I was incredibly lucky to have found a place up here on the beach. I've basically lived in a bathing suit since I moved here. (No, I don't surf, I'm a beachwalker) It's not unusual to go to the grocery store, and half the people are wearing bathing suits. There is one major road, the Kamehameha Highway, (named after Hawai'i's greatest statesman, warrior and king, born between 1748 and 1761) and it's along the beach. There ís one small town, Hale'iwa, about ten miles up the road and it's a surf town. Just about all the shops sell surf gear, beachwear, or art. Hale'iwa also has the basics: a hardware store, food store, electronics store, health clinic, small restaurants, post office, and I was very happy to discover, a great health food store too.

Duke Kahanamoku and Jim Thorpe
During the days of the famous Sac and Fox Olympic athlete Jim Thorpe, a Hawai'ian named Duke Kahanamoku became famous for making surfing a favorite sport worldwide. The two athletes met at the 1912 Olympic games, and became friends.

"During the summer of 1911, Duke Kahanamoku, swam the 100-yard freestyle 4.6 seconds faster than anyone had before him." Duke did the 100-yard freestyle in 55.4 seconds, "shattering the world record held by [two time] U.S. Olympic champion Charles M. Daniels." In the 50-yard freestyle, he equaled Daniels' world record, coming in at 24.2 seconds. For extra measure, Duke out swam all competitors with a respectable 2:42:4 second finish in the 220-yard freestyle event."

†"On his way to the 1912 Olympiad in Stockholm, Sweden, Duke met Native American Jim Thorpe, celebrated as the greatest all-around athlete of his time. "When Jimmy and I were on the boat to the Olympics in Sweden," Duke remembered, "we had a talk. I said, 'Jimmy, I've seen you run, jump, throw things and carry the ball. You do everything so why don't you swim too?' "Jimmy just grinned at me with that big grin he had for everyone, and said, 'Duke, I saved that for you to take care of. I saved that for you.'"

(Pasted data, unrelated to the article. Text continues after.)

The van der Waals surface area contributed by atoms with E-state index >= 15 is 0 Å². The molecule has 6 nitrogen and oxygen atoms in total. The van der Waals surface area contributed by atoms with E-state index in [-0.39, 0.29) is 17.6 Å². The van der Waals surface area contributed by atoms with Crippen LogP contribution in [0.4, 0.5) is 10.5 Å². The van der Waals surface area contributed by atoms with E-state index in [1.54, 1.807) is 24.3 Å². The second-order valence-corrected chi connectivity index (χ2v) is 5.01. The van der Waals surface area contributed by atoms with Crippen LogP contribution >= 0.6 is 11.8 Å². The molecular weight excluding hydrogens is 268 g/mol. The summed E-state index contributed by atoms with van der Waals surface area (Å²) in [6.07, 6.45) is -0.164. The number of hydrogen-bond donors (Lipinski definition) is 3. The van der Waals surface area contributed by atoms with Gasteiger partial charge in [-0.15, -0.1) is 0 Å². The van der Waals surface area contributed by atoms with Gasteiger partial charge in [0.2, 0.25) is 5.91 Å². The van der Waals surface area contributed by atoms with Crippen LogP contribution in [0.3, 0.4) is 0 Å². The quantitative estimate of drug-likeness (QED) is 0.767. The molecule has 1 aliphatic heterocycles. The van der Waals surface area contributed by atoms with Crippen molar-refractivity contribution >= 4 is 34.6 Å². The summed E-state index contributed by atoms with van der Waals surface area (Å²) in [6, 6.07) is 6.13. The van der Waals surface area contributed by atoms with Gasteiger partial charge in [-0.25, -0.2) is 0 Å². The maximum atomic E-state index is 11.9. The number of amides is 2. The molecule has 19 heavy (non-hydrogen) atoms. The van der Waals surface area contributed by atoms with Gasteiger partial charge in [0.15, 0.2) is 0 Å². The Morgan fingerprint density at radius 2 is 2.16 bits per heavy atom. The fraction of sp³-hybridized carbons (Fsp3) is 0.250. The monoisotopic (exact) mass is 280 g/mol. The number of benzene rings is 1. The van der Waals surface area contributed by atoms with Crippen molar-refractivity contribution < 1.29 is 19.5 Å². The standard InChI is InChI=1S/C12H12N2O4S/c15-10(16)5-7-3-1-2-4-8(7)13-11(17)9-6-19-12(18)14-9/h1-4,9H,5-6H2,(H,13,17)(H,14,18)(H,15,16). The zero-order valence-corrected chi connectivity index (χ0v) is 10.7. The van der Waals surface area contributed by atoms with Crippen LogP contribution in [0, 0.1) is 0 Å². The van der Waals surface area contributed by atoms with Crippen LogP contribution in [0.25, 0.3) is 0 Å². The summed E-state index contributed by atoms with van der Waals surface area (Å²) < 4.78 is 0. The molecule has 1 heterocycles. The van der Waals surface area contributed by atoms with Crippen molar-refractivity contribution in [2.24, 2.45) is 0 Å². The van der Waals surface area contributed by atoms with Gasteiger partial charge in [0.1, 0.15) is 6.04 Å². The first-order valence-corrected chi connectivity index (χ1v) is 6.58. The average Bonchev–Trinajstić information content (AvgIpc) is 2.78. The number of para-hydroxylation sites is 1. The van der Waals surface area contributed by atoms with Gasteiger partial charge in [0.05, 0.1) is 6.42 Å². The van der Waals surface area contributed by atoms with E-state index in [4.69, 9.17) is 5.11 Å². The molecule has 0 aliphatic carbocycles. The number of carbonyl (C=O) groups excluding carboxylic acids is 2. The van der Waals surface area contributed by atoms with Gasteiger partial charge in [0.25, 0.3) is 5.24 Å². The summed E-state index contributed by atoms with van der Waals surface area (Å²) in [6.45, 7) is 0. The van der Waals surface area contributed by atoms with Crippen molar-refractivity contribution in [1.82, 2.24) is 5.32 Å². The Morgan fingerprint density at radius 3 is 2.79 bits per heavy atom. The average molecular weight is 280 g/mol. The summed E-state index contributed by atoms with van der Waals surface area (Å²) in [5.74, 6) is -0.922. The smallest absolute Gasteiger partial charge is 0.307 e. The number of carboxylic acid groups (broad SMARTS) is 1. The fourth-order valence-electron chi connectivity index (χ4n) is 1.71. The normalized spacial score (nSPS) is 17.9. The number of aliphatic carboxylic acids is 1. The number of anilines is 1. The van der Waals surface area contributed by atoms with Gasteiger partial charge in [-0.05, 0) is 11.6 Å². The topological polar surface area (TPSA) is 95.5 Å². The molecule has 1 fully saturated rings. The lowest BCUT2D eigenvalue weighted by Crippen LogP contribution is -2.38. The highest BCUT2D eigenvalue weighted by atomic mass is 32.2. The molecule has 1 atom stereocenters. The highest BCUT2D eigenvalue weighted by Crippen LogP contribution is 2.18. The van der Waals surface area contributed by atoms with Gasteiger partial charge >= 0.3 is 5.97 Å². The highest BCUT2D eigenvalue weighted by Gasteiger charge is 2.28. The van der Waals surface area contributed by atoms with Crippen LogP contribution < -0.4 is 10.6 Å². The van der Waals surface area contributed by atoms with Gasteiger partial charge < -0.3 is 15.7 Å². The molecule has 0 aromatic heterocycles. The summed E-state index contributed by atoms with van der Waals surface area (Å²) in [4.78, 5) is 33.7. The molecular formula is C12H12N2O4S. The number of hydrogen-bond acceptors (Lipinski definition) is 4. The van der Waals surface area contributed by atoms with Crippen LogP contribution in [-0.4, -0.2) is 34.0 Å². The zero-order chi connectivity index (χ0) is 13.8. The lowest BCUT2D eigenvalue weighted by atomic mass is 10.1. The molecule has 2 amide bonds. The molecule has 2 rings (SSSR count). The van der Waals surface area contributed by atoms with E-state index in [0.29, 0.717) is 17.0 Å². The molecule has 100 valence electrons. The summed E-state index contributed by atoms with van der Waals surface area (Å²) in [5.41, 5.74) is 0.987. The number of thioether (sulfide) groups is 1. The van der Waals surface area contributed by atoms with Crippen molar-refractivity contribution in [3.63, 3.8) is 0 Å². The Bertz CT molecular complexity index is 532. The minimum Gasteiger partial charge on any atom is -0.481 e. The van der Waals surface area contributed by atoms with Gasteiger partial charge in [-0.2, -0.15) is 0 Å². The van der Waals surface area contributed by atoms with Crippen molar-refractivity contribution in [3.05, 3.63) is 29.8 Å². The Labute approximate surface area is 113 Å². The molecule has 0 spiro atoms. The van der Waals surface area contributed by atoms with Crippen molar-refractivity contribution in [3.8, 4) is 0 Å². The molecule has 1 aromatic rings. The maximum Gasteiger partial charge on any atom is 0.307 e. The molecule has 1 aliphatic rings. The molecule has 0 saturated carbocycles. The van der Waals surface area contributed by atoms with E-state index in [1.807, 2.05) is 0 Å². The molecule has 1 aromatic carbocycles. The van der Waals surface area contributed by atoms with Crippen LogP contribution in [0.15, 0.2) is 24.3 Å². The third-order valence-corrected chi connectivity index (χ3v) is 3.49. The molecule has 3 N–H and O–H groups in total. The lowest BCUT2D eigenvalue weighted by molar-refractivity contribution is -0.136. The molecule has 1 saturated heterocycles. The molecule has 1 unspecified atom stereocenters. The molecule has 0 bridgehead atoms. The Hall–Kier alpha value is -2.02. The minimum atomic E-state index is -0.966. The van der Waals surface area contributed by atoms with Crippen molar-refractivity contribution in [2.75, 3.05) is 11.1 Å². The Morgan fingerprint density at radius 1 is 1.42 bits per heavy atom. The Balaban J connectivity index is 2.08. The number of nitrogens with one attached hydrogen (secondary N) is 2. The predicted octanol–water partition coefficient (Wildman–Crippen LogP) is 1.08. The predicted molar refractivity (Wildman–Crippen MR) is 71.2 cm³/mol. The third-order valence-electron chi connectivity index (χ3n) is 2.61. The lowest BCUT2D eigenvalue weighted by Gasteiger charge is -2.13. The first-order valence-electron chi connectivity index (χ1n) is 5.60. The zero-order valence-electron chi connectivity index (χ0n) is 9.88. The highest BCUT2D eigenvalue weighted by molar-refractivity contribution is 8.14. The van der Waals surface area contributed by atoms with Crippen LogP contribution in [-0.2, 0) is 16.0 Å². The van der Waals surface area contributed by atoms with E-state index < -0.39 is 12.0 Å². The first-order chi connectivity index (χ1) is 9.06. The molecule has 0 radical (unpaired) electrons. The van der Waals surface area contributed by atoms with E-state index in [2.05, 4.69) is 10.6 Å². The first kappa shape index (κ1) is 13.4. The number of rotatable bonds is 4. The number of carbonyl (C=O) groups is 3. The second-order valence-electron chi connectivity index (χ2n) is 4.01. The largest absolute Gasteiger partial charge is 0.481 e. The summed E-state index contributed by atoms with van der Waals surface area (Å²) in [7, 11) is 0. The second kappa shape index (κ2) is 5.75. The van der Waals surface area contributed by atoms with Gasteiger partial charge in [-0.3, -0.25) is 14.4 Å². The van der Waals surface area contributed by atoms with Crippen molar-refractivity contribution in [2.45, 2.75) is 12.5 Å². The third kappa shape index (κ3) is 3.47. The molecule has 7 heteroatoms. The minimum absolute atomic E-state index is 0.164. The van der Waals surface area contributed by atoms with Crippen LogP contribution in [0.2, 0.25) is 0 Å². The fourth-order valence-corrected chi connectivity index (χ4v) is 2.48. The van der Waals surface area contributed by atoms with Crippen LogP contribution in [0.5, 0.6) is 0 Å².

"Sports history was made in Stockholm. Jim Thorpe won almost everything on land and Duke Paoa Kahanamoku won almost everything in the water. Duke broke the record for the 100-yard freestyle, winning the gold medal. Kahanamoku and Thorpe so impressed their Swedish hosts and the world that both were personally called to the Royal Victory Stand where they received their gold medals and Olympic wreaths directly from Sweden's King Gustaf."

"In the course of the next twenty years," wrote Grady Timmons, "he continued to defy time, competing in four Olympic Games and winning five medals. When he finally retired, at age forty-two, he could still swim as fast as when he was twenty-one."

Duke became an unofficial ambassador for surfing and Hawai'i, traveling and surfing all over the world.

Today, there's a statue of Duke on the beach in Waikiki, where he did a lot of his surfing.
Read the whole story at "

How HAWAI'I Became the 50th State
It is also important to know the history of how Hawai'i became the 50th state of the United States. It's a long story, and I hope you will do further research to learn all about it. Here is a little background information.

"For hundreds of years, Hawaiian people lived in a prosperous primary commune. At the time of the first European contact by the English Captain Cook in 1792 - Cook was the boss of the infamous Captain Bligh - there were between 800,000 and 1 million Hawaiians living on the islands.